Inmaculada Matilla

Universidad de Cantabria, Santander, Cantabria, Spain

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Publications (5)13.72 Total impact

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    ABSTRACT: VirB4 proteins are ATPases essential for pilus biogenesis and protein transport in Type IV secretion systems. These proteins contain a motor domain which shares structural similarities with the motor domains of DNA translocases, such as the VirD4/TrwB conjugative coupling proteins and the chromosome segregation pump FtsK. Here, we report the three dimensional structure of full length TrwK, the VirB4 homologue in the conjugative plasmid R388, determined by single particle electron microscopy. The structure consists of a hexameric double ring with a barrel-shaped structure. Docking the atomic coordinates of the crystal structures of TrwB and FtsK into the EM map revealed a better fit for FtsK. Interestingly, we have found that, likewise TrwB, TrwK is able to bind DNA, with higher affinity for G4 quadruplex structures than for single stranded DNA. Furthermore, TrwK exerts a dominant negative effect on the ATPase activity of TrwB, which reflects an interaction between the two proteins. Our studies provide new insights into the structure-function relationship and the evolution of these DNA and protein translocases.
    No preview · Article · Oct 2012 · Journal of Biological Chemistry
  • Conference Paper: Congress

    No preview · Conference Paper · Sep 2012
  • Conference Paper: Congress

    No preview · Conference Paper · Sep 2012
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    ABSTRACT: TrwB is a DNA-dependent ATPase involved in DNA transport during bacterial conjugation. The protein presents structural similarity to hexameric molecular motors such as F(1)-ATPase, FtsK, or ring helicases, suggesting that TrwB also operates as a motor, using energy released from ATP hydrolysis to pump single-stranded DNA through its central channel. In this work, we have carried out an extensive analysis with various DNA substrates to determine the preferred substrate for TrwB. Oligonucleotides with G-rich sequences forming G4 DNA structures were the optimal substrates for TrwB ATPase activity. The protein bound with 100-fold higher affinity to G4 DNA than to single-stranded DNA of the same sequence. Moreover, TrwB formed oligomeric protein complexes only with oligonucleotides presenting such a G-quadruplex DNA structure, consistent with stoichiometry of six TrwB monomers to G4 DNA, as demonstrated by gel filtration chromatography and analytical ultracentrifugation experiments. A protein-DNA complex was also formed with unstructured oligonucleotides, but the molecular mass corresponded to one monomer protein bound to one oligonucleotide molecule. Sequences capable of forming G-quadruplex structures are widespread through genomes and are thought to play a biological function in transcriptional regulation. They form stable structures that can obstruct DNA replication, requiring the action of specific helicases to resolve them. Nevertheless, TrwB displayed no G4 DNA unwinding activity. These observations are discussed in terms of a possible role for TrwB in recognizing G-quadruplex structures as loading sites on the DNA.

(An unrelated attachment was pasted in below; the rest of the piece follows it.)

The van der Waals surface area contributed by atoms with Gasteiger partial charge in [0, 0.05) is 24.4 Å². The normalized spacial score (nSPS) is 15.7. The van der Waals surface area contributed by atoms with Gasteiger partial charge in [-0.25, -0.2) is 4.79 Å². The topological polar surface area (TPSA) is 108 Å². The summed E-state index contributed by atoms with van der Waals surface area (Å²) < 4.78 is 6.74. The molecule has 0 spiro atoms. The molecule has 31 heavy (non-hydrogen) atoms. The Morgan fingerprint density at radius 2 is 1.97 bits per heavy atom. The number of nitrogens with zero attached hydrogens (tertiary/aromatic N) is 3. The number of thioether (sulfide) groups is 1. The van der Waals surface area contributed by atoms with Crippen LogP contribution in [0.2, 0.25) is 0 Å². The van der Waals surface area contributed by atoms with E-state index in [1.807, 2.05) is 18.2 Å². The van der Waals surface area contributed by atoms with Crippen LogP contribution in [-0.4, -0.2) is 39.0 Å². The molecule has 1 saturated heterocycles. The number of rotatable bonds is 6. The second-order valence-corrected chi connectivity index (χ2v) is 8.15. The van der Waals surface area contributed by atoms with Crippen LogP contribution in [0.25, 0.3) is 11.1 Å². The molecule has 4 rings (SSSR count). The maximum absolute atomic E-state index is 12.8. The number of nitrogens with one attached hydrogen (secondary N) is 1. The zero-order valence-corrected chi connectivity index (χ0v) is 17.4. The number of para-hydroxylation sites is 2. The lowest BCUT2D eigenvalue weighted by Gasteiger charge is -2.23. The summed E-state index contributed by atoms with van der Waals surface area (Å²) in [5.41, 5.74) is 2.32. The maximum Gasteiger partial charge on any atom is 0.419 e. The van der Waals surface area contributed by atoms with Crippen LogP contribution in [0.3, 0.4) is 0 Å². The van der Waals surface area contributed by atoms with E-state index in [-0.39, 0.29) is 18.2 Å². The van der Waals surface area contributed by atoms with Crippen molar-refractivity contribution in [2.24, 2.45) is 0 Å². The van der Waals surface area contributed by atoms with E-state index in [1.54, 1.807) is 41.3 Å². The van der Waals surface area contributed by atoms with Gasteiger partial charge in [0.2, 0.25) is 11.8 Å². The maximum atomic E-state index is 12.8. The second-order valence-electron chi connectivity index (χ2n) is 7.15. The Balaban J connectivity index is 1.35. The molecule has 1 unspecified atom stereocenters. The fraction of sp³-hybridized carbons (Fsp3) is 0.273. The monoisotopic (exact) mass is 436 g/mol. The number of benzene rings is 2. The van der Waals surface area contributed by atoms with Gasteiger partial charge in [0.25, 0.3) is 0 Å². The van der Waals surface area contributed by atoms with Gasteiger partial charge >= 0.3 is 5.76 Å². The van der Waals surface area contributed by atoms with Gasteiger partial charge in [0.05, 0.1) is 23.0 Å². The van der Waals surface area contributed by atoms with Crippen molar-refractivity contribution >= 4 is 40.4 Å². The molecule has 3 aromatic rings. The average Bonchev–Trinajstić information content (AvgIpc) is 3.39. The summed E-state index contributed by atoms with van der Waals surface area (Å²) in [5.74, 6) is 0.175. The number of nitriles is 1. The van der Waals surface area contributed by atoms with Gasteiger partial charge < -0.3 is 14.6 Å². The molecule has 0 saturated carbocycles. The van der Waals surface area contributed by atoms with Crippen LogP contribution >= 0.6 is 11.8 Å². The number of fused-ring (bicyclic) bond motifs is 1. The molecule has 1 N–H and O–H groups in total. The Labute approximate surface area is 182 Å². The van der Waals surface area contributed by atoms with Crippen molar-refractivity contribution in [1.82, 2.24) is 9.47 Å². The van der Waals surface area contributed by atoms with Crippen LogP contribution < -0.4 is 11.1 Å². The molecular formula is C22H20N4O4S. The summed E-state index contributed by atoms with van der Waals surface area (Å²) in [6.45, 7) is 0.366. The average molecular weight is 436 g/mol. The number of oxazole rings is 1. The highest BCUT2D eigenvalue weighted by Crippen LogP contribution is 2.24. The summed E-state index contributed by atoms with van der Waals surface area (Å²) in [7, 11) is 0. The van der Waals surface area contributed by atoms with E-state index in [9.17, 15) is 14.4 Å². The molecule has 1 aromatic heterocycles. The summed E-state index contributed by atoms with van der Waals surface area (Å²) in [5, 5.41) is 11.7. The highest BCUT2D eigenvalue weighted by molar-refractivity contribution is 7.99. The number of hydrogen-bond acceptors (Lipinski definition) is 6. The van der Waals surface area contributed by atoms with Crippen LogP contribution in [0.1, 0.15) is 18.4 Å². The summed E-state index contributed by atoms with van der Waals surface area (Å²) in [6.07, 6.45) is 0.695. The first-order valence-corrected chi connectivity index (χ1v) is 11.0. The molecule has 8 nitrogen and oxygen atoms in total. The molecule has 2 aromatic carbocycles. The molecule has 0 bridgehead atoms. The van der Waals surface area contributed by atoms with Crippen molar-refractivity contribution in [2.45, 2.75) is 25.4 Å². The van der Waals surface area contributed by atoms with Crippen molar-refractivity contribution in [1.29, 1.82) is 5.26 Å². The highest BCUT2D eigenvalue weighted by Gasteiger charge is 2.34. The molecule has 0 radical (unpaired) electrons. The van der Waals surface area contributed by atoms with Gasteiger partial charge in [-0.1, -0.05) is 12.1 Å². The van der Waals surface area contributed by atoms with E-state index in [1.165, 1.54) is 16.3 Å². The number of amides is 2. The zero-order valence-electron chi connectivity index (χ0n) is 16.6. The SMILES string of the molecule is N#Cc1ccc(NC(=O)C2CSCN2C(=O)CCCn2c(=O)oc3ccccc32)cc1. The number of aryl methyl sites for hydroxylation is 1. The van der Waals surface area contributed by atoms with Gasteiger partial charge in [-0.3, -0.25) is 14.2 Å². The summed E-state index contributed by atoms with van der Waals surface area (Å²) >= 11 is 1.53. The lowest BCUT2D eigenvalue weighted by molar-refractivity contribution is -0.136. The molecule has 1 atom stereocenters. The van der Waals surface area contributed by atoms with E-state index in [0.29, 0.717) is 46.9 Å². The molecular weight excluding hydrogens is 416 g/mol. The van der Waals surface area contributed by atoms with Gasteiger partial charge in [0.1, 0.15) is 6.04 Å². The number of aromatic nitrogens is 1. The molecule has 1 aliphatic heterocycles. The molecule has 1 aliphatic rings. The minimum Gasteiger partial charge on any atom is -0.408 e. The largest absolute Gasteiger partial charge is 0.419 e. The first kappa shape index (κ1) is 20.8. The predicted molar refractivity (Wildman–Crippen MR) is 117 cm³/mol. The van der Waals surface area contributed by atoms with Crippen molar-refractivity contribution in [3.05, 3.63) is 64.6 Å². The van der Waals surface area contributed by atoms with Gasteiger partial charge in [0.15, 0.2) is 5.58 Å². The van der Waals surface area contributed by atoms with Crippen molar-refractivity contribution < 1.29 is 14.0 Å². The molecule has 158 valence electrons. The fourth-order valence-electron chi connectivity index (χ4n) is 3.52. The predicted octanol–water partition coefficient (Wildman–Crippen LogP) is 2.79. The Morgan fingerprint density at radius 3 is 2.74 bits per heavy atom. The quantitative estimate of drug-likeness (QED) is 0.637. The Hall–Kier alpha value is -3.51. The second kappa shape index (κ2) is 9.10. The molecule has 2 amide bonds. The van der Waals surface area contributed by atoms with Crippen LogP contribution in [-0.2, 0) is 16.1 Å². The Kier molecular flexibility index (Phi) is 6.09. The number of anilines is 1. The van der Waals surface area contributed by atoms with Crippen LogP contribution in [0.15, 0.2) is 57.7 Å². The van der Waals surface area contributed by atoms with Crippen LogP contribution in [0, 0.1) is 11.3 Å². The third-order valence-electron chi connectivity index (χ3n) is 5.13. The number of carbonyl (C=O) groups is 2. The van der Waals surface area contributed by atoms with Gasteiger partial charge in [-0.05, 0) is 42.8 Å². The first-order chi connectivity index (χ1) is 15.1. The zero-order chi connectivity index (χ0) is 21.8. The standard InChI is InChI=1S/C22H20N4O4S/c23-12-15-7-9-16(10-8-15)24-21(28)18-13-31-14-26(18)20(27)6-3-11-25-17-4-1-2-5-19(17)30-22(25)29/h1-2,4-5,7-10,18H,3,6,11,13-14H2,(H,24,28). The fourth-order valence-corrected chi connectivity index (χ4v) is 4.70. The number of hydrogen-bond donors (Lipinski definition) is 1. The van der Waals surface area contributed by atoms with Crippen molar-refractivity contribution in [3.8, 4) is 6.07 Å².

No preview · Article · Apr 2010 · Journal of Biological Chemistry
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    ABSTRACT: Conjugative systems contain an essential integral membrane protein involved in DNA transport called the Type IV coupling protein (T4CP). The T4CP of conjugative plasmid R388 is TrwB, a DNA-dependent ATPase. Biochemical and structural data suggest that TrwB uses energy released from ATP hydrolysis to pump DNA through its central channel by a mechanism similar to that used by F1-ATPase or ring helicases. For DNA transport, TrwB couples the relaxosome (a DNA-protein complex) to the secretion channel. In this work we show that TrwA, a tetrameric oriT DNA-binding protein and a component of the R388 relaxosome, stimulates TrwBDeltaN70 ATPase activity, revealing a specific interaction between the two proteins. This interaction occurs via the TrwA C-terminal domain. A 68-kDa complex between TrwBDeltaN70 and TrwA C-terminal domain was observed by gel filtration chromatography, consistent with a 1:1 stoichiometry. Additionally, electron microscopy revealed the formation of oligomeric TrwB complexes in the presence, but not in the absence, of TrwA protein. TrwBDeltaN70 ATPase activity in the presence of TrwA was further enhanced by DNA. Interestingly, maximal ATPase rates were achieved with TrwA and different types of dsDNA substrates. This is consistent with a role of TrwA in facilitating the interaction between TrwB and DNA. Our findings provide a new insight into the mechanism by which TrwB recruits the relaxosome for DNA transport. The process resembles the mechanism used by other DNA-dependent molecular motors, such as the RuvA/RuvB system, to be targeted to the DNA followed by hexamer assembly.
    Preview · Article · Sep 2007 · Journal of Biological Chemistry

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